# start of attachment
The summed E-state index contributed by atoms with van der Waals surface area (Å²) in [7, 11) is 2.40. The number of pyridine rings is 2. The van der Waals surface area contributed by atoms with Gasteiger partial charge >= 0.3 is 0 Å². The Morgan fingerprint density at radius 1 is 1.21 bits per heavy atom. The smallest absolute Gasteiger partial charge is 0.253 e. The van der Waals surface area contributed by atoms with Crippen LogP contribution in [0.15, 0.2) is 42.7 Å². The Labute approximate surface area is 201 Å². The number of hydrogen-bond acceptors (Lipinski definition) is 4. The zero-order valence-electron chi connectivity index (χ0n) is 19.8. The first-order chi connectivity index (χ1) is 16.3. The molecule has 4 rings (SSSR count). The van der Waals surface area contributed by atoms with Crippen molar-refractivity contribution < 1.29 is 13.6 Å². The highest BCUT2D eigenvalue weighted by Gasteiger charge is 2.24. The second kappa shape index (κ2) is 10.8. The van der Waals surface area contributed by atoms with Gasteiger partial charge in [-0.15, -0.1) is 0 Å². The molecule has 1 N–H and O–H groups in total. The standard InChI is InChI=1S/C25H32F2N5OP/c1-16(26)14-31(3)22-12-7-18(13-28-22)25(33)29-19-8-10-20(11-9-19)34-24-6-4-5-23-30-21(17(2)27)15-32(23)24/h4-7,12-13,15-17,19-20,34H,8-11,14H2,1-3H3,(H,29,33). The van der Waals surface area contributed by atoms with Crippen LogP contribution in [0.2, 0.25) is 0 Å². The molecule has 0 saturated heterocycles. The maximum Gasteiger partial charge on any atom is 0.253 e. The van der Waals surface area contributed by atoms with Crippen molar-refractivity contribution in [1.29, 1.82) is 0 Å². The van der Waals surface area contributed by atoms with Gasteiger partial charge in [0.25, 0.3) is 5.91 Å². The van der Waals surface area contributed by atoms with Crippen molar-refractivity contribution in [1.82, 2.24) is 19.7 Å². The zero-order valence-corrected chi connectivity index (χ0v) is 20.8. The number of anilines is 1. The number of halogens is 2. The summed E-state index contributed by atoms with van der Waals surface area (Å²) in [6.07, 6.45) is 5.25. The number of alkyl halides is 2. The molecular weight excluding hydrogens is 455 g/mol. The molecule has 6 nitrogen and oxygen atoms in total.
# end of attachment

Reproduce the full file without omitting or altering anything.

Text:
The summed E-state index contributed by atoms with van der Waals surface area (Å²) in [7, 11) is 2.40. The number of pyridine rings is 2. The van der Waals surface area contributed by atoms with Gasteiger partial charge >= 0.3 is 0 Å². The Morgan fingerprint density at radius 1 is 1.21 bits per heavy atom. The smallest absolute Gasteiger partial charge is 0.253 e. The van der Waals surface area contributed by atoms with Crippen LogP contribution in [0.15, 0.2) is 42.7 Å². The Labute approximate surface area is 201 Å². The number of hydrogen-bond acceptors (Lipinski definition) is 4. The zero-order valence-electron chi connectivity index (χ0n) is 19.8. The first-order chi connectivity index (χ1) is 16.3. The molecule has 4 rings (SSSR count). The van der Waals surface area contributed by atoms with Crippen molar-refractivity contribution < 1.29 is 13.6 Å². The highest BCUT2D eigenvalue weighted by Gasteiger charge is 2.24. The second kappa shape index (κ2) is 10.8. The van der Waals surface area contributed by atoms with Gasteiger partial charge in [-0.15, -0.1) is 0 Å². The molecule has 1 N–H and O–H groups in total. The standard InChI is InChI=1S/C25H32F2N5OP/c1-16(26)14-31(3)22-12-7-18(13-28-22)25(33)29-19-8-10-20(11-9-19)34-24-6-4-5-23-30-21(17(2)27)15-32(23)24/h4-7,12-13,15-17,19-20,34H,8-11,14H2,1-3H3,(H,29,33). The van der Waals surface area contributed by atoms with Crippen LogP contribution in [0.2, 0.25) is 0 Å². The molecule has 0 saturated heterocycles. The maximum Gasteiger partial charge on any atom is 0.253 e. The van der Waals surface area contributed by atoms with Crippen molar-refractivity contribution in [1.29, 1.82) is 0 Å². The van der Waals surface area contributed by atoms with Gasteiger partial charge in [0.25, 0.3) is 5.91 Å². The van der Waals surface area contributed by atoms with Crippen molar-refractivity contribution in [1.82, 2.24) is 19.7 Å². The zero-order valence-corrected chi connectivity index (χ0v) is 20.8. The number of anilines is 1. The number of halogens is 2. The summed E-state index contributed by atoms with van der Waals surface area (Å²) in [6.07, 6.45) is 5.25. The number of alkyl halides is 2. The molecular weight excluding hydrogens is 455 g/mol. The molecule has 6 nitrogen and oxygen atoms in total.